14. Zhou L, Ivanov II, Spolski R, et al. IL-6 programs T(H)-17 cell differentiation by promoting sequential engagement of the IL-21 and IL-23 pathways. Nat Immunol. 2007;8(9):967-974.
15. Yang Q, Xu W, Long Y, Kuang J, Li J. STAT3 regulates cytokine expression in peripheral blood mononuclear cells from asthma patients. Cell Mol Biol (Noisy-le-grand). 2017;63(9):71-74.
16. Mathew A, MacLean JA, DeHaan E, Tager AM, Green FH, Luster AD. Signal transducer and activator of transcription 6 controls chemokine production and T helper cell type 2 cell trafficking in allergic pulmonary inflammation. J Exp Med. 2001;193(9):1087-1096.
17. Erkasap S, Erkasap N, Bradford B, et al. The effect of leptin and resveratrol on JAK/STAT pathways and Sirt-1 gene expression in the renal tissue of ischemia/reperfusion induced rats. Bratisl Lek Listy. 2017;118(8):443-448.
18. Hao W, Wang J, Zhang Y, Wang Y, Sun L, Han W. Leptin positively regulates MUC5AC production and secretion induced by interleukin-13 in human bronchial epithelial cells. Biochem Biophys Res Commun. 2017;493(2):979-984.
19. Chih AH, Chen YC, Tu YK, Huang KC, Chiu TY, Lee YL. Mediating pathways from central obesity to childhood asthma: a population-based longitudinal study. Eur Respir J. 2016; 48 (3) :748.
20. Ali Z, Ulrik CS. Obesity and asthma: A coincidence or a causal relationship? A systematic review. Resp Med. 2013;107(9):1287-1300.
21. Mohanan S, Tapp H, McWilliams A, Dulin M. Obesity and asthma: pathophysiology and implications for diagnosis and management in primary care. Exp Biol Med (Maywood). 2014;239(11):1531-1540.
22. Shore SA. Obesity and asthma: lessons from animal models. J Appl Physiol (1985). 2007;102(2):516-528.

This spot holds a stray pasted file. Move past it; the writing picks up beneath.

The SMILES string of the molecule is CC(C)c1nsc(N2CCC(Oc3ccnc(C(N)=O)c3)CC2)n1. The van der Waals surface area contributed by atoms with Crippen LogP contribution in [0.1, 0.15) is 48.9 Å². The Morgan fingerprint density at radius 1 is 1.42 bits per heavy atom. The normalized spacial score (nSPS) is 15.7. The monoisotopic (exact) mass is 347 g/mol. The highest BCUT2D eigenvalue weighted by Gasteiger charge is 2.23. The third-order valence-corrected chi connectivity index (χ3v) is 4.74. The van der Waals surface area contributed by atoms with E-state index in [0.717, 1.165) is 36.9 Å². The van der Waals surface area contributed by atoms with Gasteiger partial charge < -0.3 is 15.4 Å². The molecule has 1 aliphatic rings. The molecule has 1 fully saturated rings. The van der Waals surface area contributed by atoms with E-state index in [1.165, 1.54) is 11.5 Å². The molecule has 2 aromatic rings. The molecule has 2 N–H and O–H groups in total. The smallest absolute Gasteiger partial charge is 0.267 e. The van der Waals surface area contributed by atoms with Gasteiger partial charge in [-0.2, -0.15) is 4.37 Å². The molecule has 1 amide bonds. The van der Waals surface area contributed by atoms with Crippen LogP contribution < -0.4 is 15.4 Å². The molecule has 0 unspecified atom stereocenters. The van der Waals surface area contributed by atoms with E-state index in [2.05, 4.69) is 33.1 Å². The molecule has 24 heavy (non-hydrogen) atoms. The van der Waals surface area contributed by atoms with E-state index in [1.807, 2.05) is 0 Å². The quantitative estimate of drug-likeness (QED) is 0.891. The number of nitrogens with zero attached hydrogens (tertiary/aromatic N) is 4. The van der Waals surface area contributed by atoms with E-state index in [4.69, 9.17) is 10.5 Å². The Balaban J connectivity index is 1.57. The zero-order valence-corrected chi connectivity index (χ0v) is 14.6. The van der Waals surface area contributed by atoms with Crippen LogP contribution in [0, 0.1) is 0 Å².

23. Lutz TA, Woods SC. Overview of animal models of obesity. Curr Protoc Pharmacol. 2012;Chapter 5:t5-t61.
24. Tschöp M, Heiman M. Rodent obesity models: An overview. Exp Clin Endocr Diab. 2001;109(06):307-319.
25. Wenzel SE. Asthma phenotypes: the evolution from clinical to molecular approaches. Nat Med. 2012;18(5):716-725.
26. Bel EH. Clinical phenotypes of asthma. Curr Opin Pulm Med. 2004;10(1):44-50.
27. Chong L, Zhang W, Nie Y, et al. Protective Effect of Curcumin on Acute Airway Inflammation of Allergic Asthma in Mice Through Notch1–GATA3 Signaling Pathway. Inflammation. 2014;37(5):1476-1485.
28. Vijayakanthi N, Greally JM, Rastogi D. Pediatric Obesity-Related Asthma: The Role of Metabolic Dysregulation. Pediatrics. 2016;137(5).
29. Leao DSP, de Mello MT, Cheik NC, et al. Reduction in the leptin concentration as a predictor of improvement in lung function in obese adolescents. Obes Facts. 2012;5(6):806-820.
30. Sood A, Ford ES, Camargo CJ. Association between leptin and asthma in adults. Thorax. 2006;61(4):300-305.
31. de Lima SP, de Mello MT, Elias N, et al. Improvement in HOMA-IR is an independent predictor of reduced carotid intima-media thickness in obese adolescents participating in an interdisciplinary weight-loss program. Hypertens Res. 2011;34(2):232-238.
32. Elloumi M, Ben OO, Makni E, Van Praagh E, Tabka Z, Lac G. Effect of individualized weight-loss programmes on adiponectin, leptin and resistin levels in obese adolescent boys. Acta Paediatr. 2009;98(9):1487-1493.
33. Morales JK, Falanga YT, Depcrynski A, Fernando J, Ryan JJ. Mast cell homeostasis and the JAK-STAT pathway. Genes Immun. 2010;11(8):599-608.
34. Gavino AC, Nahmod K, Bharadwaj U, Makedonas G, Tweardy DJ. STAT3 inhibition prevents lung inflammation, remodeling, and accumulation of Th2 and Th17 cells in a murine asthma model. Allergy. 2016;71(12):1684-1692.
35. Mathur AN, Chang HC, Zisoulis DG, et al. Stat3 and Stat4 direct development of IL-17-secreting Th cells. J Immunol. 2007;178(8):4901-4907.